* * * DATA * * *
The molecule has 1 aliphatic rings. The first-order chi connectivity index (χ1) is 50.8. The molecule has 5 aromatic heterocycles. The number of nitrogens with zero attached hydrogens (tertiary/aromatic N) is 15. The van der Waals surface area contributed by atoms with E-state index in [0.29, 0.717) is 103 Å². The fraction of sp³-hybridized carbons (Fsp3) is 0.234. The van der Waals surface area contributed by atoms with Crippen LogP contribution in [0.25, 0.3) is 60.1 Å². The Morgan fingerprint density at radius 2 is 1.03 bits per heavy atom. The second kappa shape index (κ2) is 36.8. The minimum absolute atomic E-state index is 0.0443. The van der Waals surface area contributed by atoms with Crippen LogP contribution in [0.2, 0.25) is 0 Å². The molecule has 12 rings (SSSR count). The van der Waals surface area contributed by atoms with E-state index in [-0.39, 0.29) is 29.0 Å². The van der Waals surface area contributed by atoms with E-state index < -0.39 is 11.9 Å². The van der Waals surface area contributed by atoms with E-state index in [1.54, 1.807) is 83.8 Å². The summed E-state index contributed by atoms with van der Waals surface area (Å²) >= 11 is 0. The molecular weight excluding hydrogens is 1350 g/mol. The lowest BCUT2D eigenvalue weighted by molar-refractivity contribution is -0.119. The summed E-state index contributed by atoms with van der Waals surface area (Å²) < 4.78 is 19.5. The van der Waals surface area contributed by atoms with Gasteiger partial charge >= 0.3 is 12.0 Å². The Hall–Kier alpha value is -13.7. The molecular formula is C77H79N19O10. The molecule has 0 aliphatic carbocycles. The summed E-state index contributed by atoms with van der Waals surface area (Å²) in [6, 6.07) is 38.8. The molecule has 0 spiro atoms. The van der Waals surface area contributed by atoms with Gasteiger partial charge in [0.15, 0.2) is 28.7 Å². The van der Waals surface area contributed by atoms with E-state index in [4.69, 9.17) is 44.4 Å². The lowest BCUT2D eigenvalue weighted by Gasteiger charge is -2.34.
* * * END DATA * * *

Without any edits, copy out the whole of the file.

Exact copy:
The molecule has 1 aliphatic rings. The first-order chi connectivity index (χ1) is 50.8. The molecule has 5 aromatic heterocycles. The number of nitrogens with zero attached hydrogens (tertiary/aromatic N) is 15. The van der Waals surface area contributed by atoms with E-state index in [0.29, 0.717) is 103 Å². The fraction of sp³-hybridized carbons (Fsp3) is 0.234. The van der Waals surface area contributed by atoms with Crippen LogP contribution in [0.25, 0.3) is 60.1 Å². The Morgan fingerprint density at radius 2 is 1.03 bits per heavy atom. The second kappa shape index (κ2) is 36.8. The minimum absolute atomic E-state index is 0.0443. The van der Waals surface area contributed by atoms with Crippen LogP contribution in [0.2, 0.25) is 0 Å². The molecule has 12 rings (SSSR count). The van der Waals surface area contributed by atoms with E-state index in [-0.39, 0.29) is 29.0 Å². The van der Waals surface area contributed by atoms with E-state index < -0.39 is 11.9 Å². The van der Waals surface area contributed by atoms with E-state index in [1.54, 1.807) is 83.8 Å². The summed E-state index contributed by atoms with van der Waals surface area (Å²) >= 11 is 0. The molecular weight excluding hydrogens is 1350 g/mol. The lowest BCUT2D eigenvalue weighted by molar-refractivity contribution is -0.119. The summed E-state index contributed by atoms with van der Waals surface area (Å²) < 4.78 is 19.5. The van der Waals surface area contributed by atoms with Gasteiger partial charge >= 0.3 is 12.0 Å². The Hall–Kier alpha value is -13.7. The molecular formula is C77H79N19O10. The molecule has 0 aliphatic carbocycles. The summed E-state index contributed by atoms with van der Waals surface area (Å²) in [6, 6.07) is 38.8. The molecule has 0 spiro atoms. The van der Waals surface area contributed by atoms with Gasteiger partial charge in [0.15, 0.2) is 28.7 Å². The van der Waals surface area contributed by atoms with E-state index in [4.69, 9.17) is 44.4 Å². The lowest BCUT2D eigenvalue weighted by Gasteiger charge is -2.34.